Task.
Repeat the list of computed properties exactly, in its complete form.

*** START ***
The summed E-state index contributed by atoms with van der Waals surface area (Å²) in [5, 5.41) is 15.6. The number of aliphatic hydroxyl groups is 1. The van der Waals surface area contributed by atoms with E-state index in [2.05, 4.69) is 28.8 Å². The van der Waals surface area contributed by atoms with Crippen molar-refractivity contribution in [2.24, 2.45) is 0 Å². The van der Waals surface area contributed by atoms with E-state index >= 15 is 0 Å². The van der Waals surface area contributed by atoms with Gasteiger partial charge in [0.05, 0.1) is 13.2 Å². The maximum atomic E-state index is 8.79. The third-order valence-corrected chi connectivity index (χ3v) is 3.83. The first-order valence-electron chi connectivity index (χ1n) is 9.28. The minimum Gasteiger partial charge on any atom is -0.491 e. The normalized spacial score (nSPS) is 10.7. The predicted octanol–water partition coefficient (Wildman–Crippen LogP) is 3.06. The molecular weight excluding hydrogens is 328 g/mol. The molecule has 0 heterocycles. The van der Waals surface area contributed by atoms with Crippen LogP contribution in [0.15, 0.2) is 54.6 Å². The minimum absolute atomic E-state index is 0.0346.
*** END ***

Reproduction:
The summed E-state index contributed by atoms with van der Waals surface area (Å²) in [5, 5.41) is 15.6. The number of aliphatic hydroxyl groups is 1. The van der Waals surface area contributed by atoms with E-state index in [2.05, 4.69) is 28.8 Å². The van der Waals surface area contributed by atoms with Crippen molar-refractivity contribution in [2.24, 2.45) is 0 Å². The van der Waals surface area contributed by atoms with E-state index >= 15 is 0 Å². The van der Waals surface area contributed by atoms with Gasteiger partial charge in [0.05, 0.1) is 13.2 Å². The maximum atomic E-state index is 8.79. The third-order valence-corrected chi connectivity index (χ3v) is 3.83. The first-order valence-electron chi connectivity index (χ1n) is 9.28. The minimum Gasteiger partial charge on any atom is -0.491 e. The normalized spacial score (nSPS) is 10.7. The predicted octanol–water partition coefficient (Wildman–Crippen LogP) is 3.06. The molecular weight excluding hydrogens is 328 g/mol. The molecule has 0 heterocycles. The van der Waals surface area contributed by atoms with Crippen LogP contribution in [0.15, 0.2) is 54.6 Å². The minimum absolute atomic E-state index is 0.0346.